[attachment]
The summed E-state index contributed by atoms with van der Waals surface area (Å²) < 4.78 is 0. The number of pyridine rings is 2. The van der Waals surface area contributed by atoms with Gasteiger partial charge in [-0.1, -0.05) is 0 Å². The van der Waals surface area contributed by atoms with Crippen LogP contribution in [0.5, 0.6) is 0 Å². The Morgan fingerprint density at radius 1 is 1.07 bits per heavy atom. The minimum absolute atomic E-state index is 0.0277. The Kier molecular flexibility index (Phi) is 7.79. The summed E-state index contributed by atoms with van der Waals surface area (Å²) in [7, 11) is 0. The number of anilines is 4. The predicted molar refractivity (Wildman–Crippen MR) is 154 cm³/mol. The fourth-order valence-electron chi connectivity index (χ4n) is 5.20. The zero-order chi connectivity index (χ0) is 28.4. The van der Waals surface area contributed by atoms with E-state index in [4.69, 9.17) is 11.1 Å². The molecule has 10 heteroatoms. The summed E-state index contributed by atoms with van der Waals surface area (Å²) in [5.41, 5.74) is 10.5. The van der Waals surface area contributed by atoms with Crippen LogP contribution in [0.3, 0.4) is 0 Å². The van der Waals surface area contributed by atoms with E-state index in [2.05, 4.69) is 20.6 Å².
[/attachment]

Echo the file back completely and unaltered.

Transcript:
The summed E-state index contributed by atoms with van der Waals surface area (Å²) < 4.78 is 0. The number of pyridine rings is 2. The van der Waals surface area contributed by atoms with Gasteiger partial charge in [-0.1, -0.05) is 0 Å². The van der Waals surface area contributed by atoms with Crippen LogP contribution in [0.5, 0.6) is 0 Å². The Morgan fingerprint density at radius 1 is 1.07 bits per heavy atom. The minimum absolute atomic E-state index is 0.0277. The Kier molecular flexibility index (Phi) is 7.79. The summed E-state index contributed by atoms with van der Waals surface area (Å²) in [7, 11) is 0. The number of anilines is 4. The predicted molar refractivity (Wildman–Crippen MR) is 154 cm³/mol. The fourth-order valence-electron chi connectivity index (χ4n) is 5.20. The zero-order chi connectivity index (χ0) is 28.4. The van der Waals surface area contributed by atoms with E-state index in [4.69, 9.17) is 11.1 Å². The molecule has 10 heteroatoms. The summed E-state index contributed by atoms with van der Waals surface area (Å²) in [5.41, 5.74) is 10.5. The van der Waals surface area contributed by atoms with Crippen LogP contribution in [0.3, 0.4) is 0 Å². The van der Waals surface area contributed by atoms with E-state index in [2.05, 4.69) is 20.6 Å².